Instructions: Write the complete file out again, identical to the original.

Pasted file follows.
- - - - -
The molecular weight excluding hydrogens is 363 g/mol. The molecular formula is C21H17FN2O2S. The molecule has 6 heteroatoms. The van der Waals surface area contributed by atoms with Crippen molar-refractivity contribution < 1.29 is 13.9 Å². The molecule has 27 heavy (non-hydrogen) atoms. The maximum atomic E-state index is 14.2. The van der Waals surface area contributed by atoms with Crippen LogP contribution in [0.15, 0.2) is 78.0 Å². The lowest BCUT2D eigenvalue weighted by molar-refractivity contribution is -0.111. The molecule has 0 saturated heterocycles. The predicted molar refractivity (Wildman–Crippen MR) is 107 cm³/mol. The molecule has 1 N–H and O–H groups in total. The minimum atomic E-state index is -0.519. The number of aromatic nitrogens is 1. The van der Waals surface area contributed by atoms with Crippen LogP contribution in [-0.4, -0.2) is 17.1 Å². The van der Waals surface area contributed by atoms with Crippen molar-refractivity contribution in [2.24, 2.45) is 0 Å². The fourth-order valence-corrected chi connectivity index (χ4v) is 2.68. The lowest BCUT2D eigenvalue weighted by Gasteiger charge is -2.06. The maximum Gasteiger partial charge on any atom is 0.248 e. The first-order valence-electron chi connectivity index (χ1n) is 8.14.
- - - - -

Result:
The molecular weight excluding hydrogens is 363 g/mol. The molecular formula is C21H17FN2O2S. The molecule has 6 heteroatoms. The van der Waals surface area contributed by atoms with Crippen molar-refractivity contribution < 1.29 is 13.9 Å². The molecule has 27 heavy (non-hydrogen) atoms. The maximum atomic E-state index is 14.2. The van der Waals surface area contributed by atoms with Crippen LogP contribution in [0.15, 0.2) is 78.0 Å². The lowest BCUT2D eigenvalue weighted by molar-refractivity contribution is -0.111. The molecule has 0 saturated heterocycles. The predicted molar refractivity (Wildman–Crippen MR) is 107 cm³/mol. The molecule has 1 N–H and O–H groups in total. The minimum atomic E-state index is -0.519. The number of aromatic nitrogens is 1. The van der Waals surface area contributed by atoms with Crippen LogP contribution in [-0.4, -0.2) is 17.1 Å². The van der Waals surface area contributed by atoms with Crippen molar-refractivity contribution in [2.24, 2.45) is 0 Å². The fourth-order valence-corrected chi connectivity index (χ4v) is 2.68. The lowest BCUT2D eigenvalue weighted by Gasteiger charge is -2.06. The maximum Gasteiger partial charge on any atom is 0.248 e. The first-order valence-electron chi connectivity index (χ1n) is 8.14.